‘Bad idea’: Raghuram Rajan on plan to allow corporate houses to set up banks

“Connected lending is invariably disastrous – how can the bank make good loans when it is owned by the borrower?" said Rajan and Viral Acharya in the jointly written LinkedIn article

Raghuram Rajan, former RBI governor, said that after experiencing a -25% GDP slump, revival is bound to happen. “The question is, what are we doing to make up the lost ground?” he said.

Former Reserve Bank of India (RBI) Governor Raghuram Rajan and its ex-Deputy Governor Viral Acharya on Monday (November 23) criticised the RBI working group’s proposal to allow corporate houses to set up banks. They termed it as “a bad idea” and a “bombshell”.

In an article jointly written by Rajan and Acharya on LinedIn, says the proposal is “best left on the shelf”.

“An Internal Working Group set up by the Reserve Bank of India recently proposed allowing Indian business houses into banking. Dr. Viral Acharya, former RBI Deputy Governor and current professor at the Stern School, and I think this is a bad idea. Our article below explains why,” Rajan, who is now Katherine Dusak Miller Distinguished Service Professor of Finance at The University of Chicago Booth School of Business, wrote while sharing the article on his LinkedIn profile.

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“The history of… connected lending is invariably disastrous – how can the bank make good loans when it is owned by the borrower? Even an independent committed regulator, with all the information in the world, finds it difficult to be in every nook and corner of the financial system to stop poor lending,” the article titled “Do we really need Indian corporations in banking?” said.

“…its most important recommendation, couched amidst a number of largely technical regulatory rationalisations, is a bombshell: it proposes to allow Indian corporate houses into banking. While the proposal is tempered with many caveats, it raises an important question: Why now?” they questioned.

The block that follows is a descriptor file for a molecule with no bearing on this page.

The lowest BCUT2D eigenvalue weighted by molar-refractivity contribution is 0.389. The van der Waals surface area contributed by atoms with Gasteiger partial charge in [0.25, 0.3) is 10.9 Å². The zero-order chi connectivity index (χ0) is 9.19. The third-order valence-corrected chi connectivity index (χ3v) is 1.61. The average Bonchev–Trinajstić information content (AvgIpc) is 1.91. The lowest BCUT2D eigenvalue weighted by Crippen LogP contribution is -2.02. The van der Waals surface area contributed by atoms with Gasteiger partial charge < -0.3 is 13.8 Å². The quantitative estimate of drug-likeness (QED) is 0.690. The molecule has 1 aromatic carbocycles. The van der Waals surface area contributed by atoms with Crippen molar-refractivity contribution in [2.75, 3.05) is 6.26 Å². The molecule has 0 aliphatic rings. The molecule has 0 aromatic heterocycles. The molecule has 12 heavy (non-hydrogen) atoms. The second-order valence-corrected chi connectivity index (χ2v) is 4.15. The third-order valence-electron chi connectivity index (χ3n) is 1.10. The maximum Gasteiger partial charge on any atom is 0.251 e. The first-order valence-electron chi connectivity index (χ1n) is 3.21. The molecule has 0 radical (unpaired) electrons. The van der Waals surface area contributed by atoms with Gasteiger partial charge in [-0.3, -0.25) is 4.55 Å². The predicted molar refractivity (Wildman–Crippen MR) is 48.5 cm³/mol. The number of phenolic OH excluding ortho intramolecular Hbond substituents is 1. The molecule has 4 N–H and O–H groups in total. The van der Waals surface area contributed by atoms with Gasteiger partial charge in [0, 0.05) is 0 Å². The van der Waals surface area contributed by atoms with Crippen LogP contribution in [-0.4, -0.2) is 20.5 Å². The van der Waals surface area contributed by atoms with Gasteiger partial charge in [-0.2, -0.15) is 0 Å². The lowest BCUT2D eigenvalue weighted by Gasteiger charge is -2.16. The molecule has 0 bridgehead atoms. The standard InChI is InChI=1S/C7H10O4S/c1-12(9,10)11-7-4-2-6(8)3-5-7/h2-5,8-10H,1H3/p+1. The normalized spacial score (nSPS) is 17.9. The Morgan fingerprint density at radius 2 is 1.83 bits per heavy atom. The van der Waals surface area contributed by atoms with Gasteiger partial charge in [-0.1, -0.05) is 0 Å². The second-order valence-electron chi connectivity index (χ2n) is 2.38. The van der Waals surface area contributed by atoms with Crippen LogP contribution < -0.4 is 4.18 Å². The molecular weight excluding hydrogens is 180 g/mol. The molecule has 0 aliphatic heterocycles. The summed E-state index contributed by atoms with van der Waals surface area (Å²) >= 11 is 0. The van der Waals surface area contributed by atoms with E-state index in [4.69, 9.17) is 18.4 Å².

Last week, an Internal Working Group (IWG) set up by the Reserve Bank of India (RBI) made various recommendations, including that a large corporate may be permitted to promote banks only after necessary amendments to the Banking Regulations Act.

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The article noted that the IWG has suggested significant amendments to the Banking Regulation Act of 1949, aimed at increasing the RBI’s powers, before allowing corporates houses into banking.

“Yet if sound regulation and supervision were only a matter of legislation, India would not have had an NPA problem. It is hard not to see these proposed amendments as a subtle way for the IWG to undercut a recommendation it may have had little power over.”

“In sum, many of the technical rationalisations proposed by the IWG are worth adopting, while its main recommendation – to allow Indian corporate houses into banking – is best left on the shelf,” they opined.

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“Have we learnt something that allows us to override all the prior cautions on allowing industrial houses into banking? We would argue no. Indeed, to the contrary, it is even more important today to stick to the tried and tested limits on corporate involvement in banking,” the article said.

Further, Rajan and Acharya said that as in many parts of the world, banks in India are rarely allowed to fail – the recent rescue of Yes Bank and of Lakshmi Vilas Bank are examples. For this reason, depositors in scheduled banks know their money is safe, which then makes it easy for banks to access a large volume of depositor funds.

“Why again do we need industrial houses to get full-fledged bank licenses? More important, why now, at a time when we are still trying to learn the lessons from failures like ILFS and Yes Bank?” they asked.

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